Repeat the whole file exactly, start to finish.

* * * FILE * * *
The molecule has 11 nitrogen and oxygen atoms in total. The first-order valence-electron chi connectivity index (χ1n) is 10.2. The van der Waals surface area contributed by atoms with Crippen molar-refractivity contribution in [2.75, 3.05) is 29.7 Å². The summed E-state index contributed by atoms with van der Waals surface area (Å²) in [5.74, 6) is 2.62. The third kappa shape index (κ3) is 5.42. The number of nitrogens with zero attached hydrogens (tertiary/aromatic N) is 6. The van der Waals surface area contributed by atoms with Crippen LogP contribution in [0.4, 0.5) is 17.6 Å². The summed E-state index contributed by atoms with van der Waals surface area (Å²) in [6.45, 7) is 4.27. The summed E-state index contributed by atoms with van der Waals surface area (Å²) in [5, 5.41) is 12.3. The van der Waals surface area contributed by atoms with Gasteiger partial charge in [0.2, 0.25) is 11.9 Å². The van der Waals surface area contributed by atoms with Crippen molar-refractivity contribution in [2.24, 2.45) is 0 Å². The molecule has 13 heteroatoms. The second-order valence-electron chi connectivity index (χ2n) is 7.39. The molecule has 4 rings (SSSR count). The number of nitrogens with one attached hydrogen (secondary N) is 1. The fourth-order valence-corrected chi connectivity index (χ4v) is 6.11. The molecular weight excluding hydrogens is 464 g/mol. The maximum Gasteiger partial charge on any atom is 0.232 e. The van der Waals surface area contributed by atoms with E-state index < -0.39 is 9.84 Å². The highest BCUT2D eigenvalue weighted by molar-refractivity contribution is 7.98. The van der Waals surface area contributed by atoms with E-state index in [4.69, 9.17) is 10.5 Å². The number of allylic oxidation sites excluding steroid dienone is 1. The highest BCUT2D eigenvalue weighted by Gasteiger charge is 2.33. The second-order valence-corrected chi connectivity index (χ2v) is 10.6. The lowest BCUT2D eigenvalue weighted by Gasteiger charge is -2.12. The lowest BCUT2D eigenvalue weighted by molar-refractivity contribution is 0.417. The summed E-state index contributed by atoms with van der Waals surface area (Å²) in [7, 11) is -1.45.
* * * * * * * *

The molecule has 11 nitrogen and oxygen atoms in total. The first-order valence-electron chi connectivity index (χ1n) is 10.2. The van der Waals surface area contributed by atoms with Crippen molar-refractivity contribution in [2.75, 3.05) is 29.7 Å². The summed E-state index contributed by atoms with van der Waals surface area (Å²) in [5.74, 6) is 2.62. The third kappa shape index (κ3) is 5.42. The number of nitrogens with zero attached hydrogens (tertiary/aromatic N) is 6. The van der Waals surface area contributed by atoms with Crippen LogP contribution in [0.4, 0.5) is 17.6 Å². The summed E-state index contributed by atoms with van der Waals surface area (Å²) in [6.45, 7) is 4.27. The summed E-state index contributed by atoms with van der Waals surface area (Å²) in [5, 5.41) is 12.3. The van der Waals surface area contributed by atoms with Gasteiger partial charge in [0.2, 0.25) is 11.9 Å². The van der Waals surface area contributed by atoms with Crippen molar-refractivity contribution in [2.24, 2.45) is 0 Å². The molecule has 13 heteroatoms. The second-order valence-electron chi connectivity index (χ2n) is 7.39. The molecule has 4 rings (SSSR count). The number of nitrogens with one attached hydrogen (secondary N) is 1. The fourth-order valence-corrected chi connectivity index (χ4v) is 6.11. The molecular weight excluding hydrogens is 464 g/mol. The maximum Gasteiger partial charge on any atom is 0.232 e. The van der Waals surface area contributed by atoms with E-state index < -0.39 is 9.84 Å². The highest BCUT2D eigenvalue weighted by molar-refractivity contribution is 7.98. The van der Waals surface area contributed by atoms with E-state index in [4.69, 9.17) is 10.5 Å². The number of allylic oxidation sites excluding steroid dienone is 1. The highest BCUT2D eigenvalue weighted by Gasteiger charge is 2.33. The second-order valence-corrected chi connectivity index (χ2v) is 10.6. The lowest BCUT2D eigenvalue weighted by Gasteiger charge is -2.12. The lowest BCUT2D eigenvalue weighted by molar-refractivity contribution is 0.417. The summed E-state index contributed by atoms with van der Waals surface area (Å²) in [7, 11) is -1.45.